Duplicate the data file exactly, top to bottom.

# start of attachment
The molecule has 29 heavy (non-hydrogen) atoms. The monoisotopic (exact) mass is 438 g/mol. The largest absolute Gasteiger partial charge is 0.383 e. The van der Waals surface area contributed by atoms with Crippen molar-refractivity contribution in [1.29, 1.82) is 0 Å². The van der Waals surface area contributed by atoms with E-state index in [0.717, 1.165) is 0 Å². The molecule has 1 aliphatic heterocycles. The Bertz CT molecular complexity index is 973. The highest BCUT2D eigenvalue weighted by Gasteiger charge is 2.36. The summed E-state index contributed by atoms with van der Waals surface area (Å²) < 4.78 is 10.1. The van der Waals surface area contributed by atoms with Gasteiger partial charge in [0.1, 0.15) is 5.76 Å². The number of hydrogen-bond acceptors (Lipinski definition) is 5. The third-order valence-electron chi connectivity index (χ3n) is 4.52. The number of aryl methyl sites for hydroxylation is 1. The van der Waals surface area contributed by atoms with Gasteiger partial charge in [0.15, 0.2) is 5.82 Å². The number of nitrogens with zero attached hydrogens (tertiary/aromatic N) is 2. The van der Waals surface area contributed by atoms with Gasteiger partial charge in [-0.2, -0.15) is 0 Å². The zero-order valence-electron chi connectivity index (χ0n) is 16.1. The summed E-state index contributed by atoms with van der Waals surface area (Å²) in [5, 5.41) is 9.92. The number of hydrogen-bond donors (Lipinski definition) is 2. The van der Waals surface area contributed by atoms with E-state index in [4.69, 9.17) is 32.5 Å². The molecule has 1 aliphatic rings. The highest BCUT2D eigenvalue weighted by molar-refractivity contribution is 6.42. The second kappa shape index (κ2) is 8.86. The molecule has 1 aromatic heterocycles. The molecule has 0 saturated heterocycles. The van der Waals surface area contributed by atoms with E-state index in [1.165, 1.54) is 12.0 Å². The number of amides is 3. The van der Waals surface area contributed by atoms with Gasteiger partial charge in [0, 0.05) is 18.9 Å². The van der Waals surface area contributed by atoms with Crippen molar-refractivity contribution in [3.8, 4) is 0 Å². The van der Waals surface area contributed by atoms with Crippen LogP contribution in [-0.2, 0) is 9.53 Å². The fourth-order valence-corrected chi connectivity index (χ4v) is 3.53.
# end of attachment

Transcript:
The molecule has 29 heavy (non-hydrogen) atoms. The monoisotopic (exact) mass is 438 g/mol. The largest absolute Gasteiger partial charge is 0.383 e. The van der Waals surface area contributed by atoms with Crippen molar-refractivity contribution in [1.29, 1.82) is 0 Å². The van der Waals surface area contributed by atoms with E-state index in [0.717, 1.165) is 0 Å². The molecule has 1 aliphatic heterocycles. The Bertz CT molecular complexity index is 973. The highest BCUT2D eigenvalue weighted by Gasteiger charge is 2.36. The summed E-state index contributed by atoms with van der Waals surface area (Å²) < 4.78 is 10.1. The van der Waals surface area contributed by atoms with Gasteiger partial charge in [0.1, 0.15) is 5.76 Å². The number of hydrogen-bond acceptors (Lipinski definition) is 5. The third-order valence-electron chi connectivity index (χ3n) is 4.52. The number of aryl methyl sites for hydroxylation is 1. The van der Waals surface area contributed by atoms with Gasteiger partial charge in [0.15, 0.2) is 5.82 Å². The number of nitrogens with zero attached hydrogens (tertiary/aromatic N) is 2. The van der Waals surface area contributed by atoms with Gasteiger partial charge in [-0.2, -0.15) is 0 Å². The zero-order valence-electron chi connectivity index (χ0n) is 16.1. The summed E-state index contributed by atoms with van der Waals surface area (Å²) in [5, 5.41) is 9.92. The number of hydrogen-bond donors (Lipinski definition) is 2. The van der Waals surface area contributed by atoms with E-state index in [4.69, 9.17) is 32.5 Å². The molecule has 1 aliphatic rings. The highest BCUT2D eigenvalue weighted by molar-refractivity contribution is 6.42. The second kappa shape index (κ2) is 8.86. The molecule has 1 aromatic heterocycles. The molecule has 0 saturated heterocycles. The van der Waals surface area contributed by atoms with E-state index in [1.165, 1.54) is 12.0 Å². The number of amides is 3. The van der Waals surface area contributed by atoms with Gasteiger partial charge in [0, 0.05) is 18.9 Å². The van der Waals surface area contributed by atoms with Crippen molar-refractivity contribution in [3.8, 4) is 0 Å². The van der Waals surface area contributed by atoms with Crippen LogP contribution in [-0.2, 0) is 9.53 Å². The fourth-order valence-corrected chi connectivity index (χ4v) is 3.53.